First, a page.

In this solo dining adventure, Gary joins his parents and brother for a meal at Sheepshead Bay mainstay Brennan & Carr.
Brennan & Carr is a place that I recall from my teenage years. The quaint, nostalgic roast beef eatery has been around for seemingly forever; okay, in reality it’s only been open since 1938 but the place looks like it hasn’t changed a bit. The squat building with its brick exterior and wooden interior looks like something out of a movie playing on Turner Classic Movies. It’s the kind of place that’s been serving the same food to the same families in the neighborhood, generation after generation. It’s a distinction that does these kinds of places proud.
More recently, though, they’ve experienced a surge in visitors, both local and not, thanks to its appearance on the popular Travel Channel show Man v. Food. The folks at Brennan & Carr are certainly proud to have been on the show if the airing schedule of the episode in which they appear that’s tacked onto the wall near the entrance is any indication. In all honesty, I hadn’t thought of the place since I left for college well over a decade ago but I recalled that I enjoyed eating there. Watching the episode of the show brought back the memories and, so in a nod to nostalgia, decided that I would try to get there when I made the occasional trip home to see the ‘rents in Brooklyn. That chance came last month when I joined my brother on a trip to our parents home and it was decided that we’d take them with us to Brennan & Carr.
When we drove up, I was struck by how practically nothing had changed about the place. The white exterior walls and the exposed brick – still there. The walk-up window outside for take-out – yup, still there. The tiny parking lot – sadly, still there. And after we walked inside? Yup, the same wood interior that reminded me of a cabin (or what I think one would look like), the fireplace, and those old photos on the walls. Pure nostalgia here.
I had the traditional roast beef sandwich, dipped in the roast beef jus until the bread was soaked in it. The roast beef itself was okay though a bit dry and overcooked. The bread definitely benefitted from the dip in the jus as it made it moist and easier to eat but, boy, is that jus salty.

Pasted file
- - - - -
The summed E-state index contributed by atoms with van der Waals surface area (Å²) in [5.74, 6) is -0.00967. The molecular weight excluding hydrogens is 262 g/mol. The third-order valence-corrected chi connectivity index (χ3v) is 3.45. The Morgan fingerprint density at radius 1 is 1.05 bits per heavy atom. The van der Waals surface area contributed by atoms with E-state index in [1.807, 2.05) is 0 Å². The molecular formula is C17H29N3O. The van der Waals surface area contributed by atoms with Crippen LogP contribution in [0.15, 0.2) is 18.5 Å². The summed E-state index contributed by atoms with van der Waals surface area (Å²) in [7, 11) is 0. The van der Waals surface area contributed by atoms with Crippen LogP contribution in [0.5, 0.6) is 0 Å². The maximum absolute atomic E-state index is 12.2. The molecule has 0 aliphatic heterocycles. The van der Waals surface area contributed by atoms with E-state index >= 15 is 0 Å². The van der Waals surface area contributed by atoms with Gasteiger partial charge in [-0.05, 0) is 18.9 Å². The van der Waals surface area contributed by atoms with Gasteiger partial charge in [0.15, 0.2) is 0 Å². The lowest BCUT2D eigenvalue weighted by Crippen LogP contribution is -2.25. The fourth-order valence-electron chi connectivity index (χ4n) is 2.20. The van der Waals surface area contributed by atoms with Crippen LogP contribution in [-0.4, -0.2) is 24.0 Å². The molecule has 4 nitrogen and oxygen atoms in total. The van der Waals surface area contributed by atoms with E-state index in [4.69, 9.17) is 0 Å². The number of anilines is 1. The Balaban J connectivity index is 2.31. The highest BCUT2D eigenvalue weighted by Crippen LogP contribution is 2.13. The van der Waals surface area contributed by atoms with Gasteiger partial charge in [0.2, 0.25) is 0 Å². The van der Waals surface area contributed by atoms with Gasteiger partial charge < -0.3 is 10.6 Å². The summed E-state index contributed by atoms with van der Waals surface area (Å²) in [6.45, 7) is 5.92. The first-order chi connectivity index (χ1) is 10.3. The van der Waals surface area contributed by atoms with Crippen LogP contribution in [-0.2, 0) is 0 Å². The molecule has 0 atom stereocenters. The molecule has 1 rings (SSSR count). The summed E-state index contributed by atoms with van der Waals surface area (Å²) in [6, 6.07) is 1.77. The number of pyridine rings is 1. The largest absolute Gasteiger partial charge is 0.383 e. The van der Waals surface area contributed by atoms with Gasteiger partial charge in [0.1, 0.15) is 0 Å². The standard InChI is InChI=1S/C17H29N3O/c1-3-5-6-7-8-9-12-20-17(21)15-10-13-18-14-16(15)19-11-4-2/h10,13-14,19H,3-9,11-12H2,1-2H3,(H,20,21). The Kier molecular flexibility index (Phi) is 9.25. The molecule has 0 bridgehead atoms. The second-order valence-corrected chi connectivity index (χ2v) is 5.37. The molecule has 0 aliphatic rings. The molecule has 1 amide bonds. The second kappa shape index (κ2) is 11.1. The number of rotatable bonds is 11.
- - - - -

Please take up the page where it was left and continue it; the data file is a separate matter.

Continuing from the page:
My brother had the Gargiulo burger, which is a cheeseburger with roast beef and onons piled on top. It would seem as though the bread was dipped in the jus here as well. The burger patty didn’t look too remarkable – it looked like one you’d get in the freezer aisle at a supermarket – but my brother seemed to like his sandwich and, in the end, I guess that’s all that matters.
On the side, we got a few fried goodies – the wing dings and the onion rings. I honestly think the fried food might have been the best part of our meal. The chicken wings were fried to a nice crispy finish and, with the hot sauce on the side, was like eating a very crispy buffalo wing. The onion rings were just nicely done – real onions and fried to golden brown deliciousness.
Brennan & Carr hasn’t changed much, if at all. Unfortunately, I’ve changed in the decade since I last stopped in and while the trip through nostalgia was nice, it saddened me to realize the food wasn’t as good as I remembered it to be. The thing is, I’m sure it’s as good now as it was then which means the food was never really as excellent as my memory made it out to be. A bout of Brooklyn-biased pride that Jeffrey Steingarten recently railed against? Perhaps. I still think this place is worth the trip, even all the way out to Sheepshead Bay. It’s a neighborhood mainstay that’s survived a continuing wave of change brought upon by immigration to that area – that alone makes it worthy of a visit, I’d say.
Brennan & Carr. 3432 Nostrand Avenue, Brooklyn, NY 11229. [Show/Hide Map]